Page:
When we started the company in 2012, there was no R&D in terms of a healthier-for-you gummy. And the limited options that were there, the taste was not something that you'd indulge in.

It took us almost two years to make our new gummies. When we're working with better ingredients and without any artificial colors, the colors become blander, more pastel-like, not as bright, not as visible. So it took a really long time to create the right colors, the right textures, the right formulas and the taste. We wanted this to taste like candy. You always want to be first in things, first to market. But we really took our time and used resources and found the right factory to produce product we were proud of and that actually tasted delicious.

Why are lips the hallmark design of Sugarpova? 

It's fun. It's playful. It aligns with candy—they both speak to playfulness.

Sassy 1
Credit: Sugarpova

You started this company largely because of your own sweet tooth. What's your favorite dessert? 

I love my grandmother's cooking when I can or when I see her back home. So I would probably say cherry jam-filled dumplings that she makes at home. That's usually my favorite dessert.

Are you a dessert every day person? 

I wouldn't say I have it every day .... But, like, who's counting? 

What's the last candy you found trouble exercising your "moderation in moderation" ethos with? 

We created these little chocolate bars before we launched the gummies. They just came out of production a month or two ago, and they brought it to me during the U.S. Open just to see the look and feel of it, and I could NOT stop eating it. I was like, "You need to take this out of my hotel room." And actually my boyfriend loved it so much I made him put a dollar in every time. I was like, "We have a box of 20 products here; this stuff isn't cheap!" So it became a funny thing—I was like, let's see if he eats less if I make him pay a dollar. I think I got like $6 out of it.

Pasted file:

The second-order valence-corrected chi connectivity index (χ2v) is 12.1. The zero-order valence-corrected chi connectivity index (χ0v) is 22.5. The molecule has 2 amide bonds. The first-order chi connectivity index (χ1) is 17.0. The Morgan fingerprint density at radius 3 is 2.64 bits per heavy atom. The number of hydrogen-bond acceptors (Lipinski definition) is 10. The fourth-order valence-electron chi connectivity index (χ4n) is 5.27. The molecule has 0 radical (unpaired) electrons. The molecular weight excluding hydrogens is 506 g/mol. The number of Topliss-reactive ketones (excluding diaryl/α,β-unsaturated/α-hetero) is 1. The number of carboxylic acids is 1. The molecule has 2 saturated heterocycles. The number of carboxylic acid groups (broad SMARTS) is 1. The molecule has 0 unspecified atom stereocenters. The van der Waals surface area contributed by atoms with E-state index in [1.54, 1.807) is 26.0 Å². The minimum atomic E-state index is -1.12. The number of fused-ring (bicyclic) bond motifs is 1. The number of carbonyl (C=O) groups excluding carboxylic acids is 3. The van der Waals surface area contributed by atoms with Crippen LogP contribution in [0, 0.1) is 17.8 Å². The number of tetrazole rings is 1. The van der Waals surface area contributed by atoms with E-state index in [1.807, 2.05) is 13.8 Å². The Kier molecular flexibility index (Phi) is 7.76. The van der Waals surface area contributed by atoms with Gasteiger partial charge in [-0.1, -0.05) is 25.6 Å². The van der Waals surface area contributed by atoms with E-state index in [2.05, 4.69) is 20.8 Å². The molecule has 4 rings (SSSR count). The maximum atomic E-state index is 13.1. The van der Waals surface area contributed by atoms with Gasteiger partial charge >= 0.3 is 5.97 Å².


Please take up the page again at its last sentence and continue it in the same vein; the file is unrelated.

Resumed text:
No perks for knowing the CEO. 

Usually there are! But for this product, there's not. This is one of our best. 

What are you favorite ways to indulge? 

On my days off, I leave the day to completely unwind. I love a day when I can go out and have a nice meal with my friends and explore a new restaurant. I'm in Italy training right now, so maybe taking a day trip, driving an hour and being in the countryside, eating some local food. 

I love having a me-day and doing things that make me happy, whether it's staying in bed for a few more hours, having an extra cup of coffee and just having the liberty and time to do it. Simple things. Maybe I'll do meditation. I'm not consistent with it, but when I do have a day off, I give myself that extra time and really focus on it. 

As someone who's balancing a professional athletic career and a growing business, what's your advice for finding balance? 

Don't think of balance as 50/50. If I have multiple things going on, I tend to put focus on one thing and recognize that that thing is, at this time—whether it's for a day, a week, a month, a year—going to be my priority, and balance might become 75/25. I don't know if 50 percent is good enough, and I don't want to be just maybe good enough. I want to work at excelling at what I'm doing.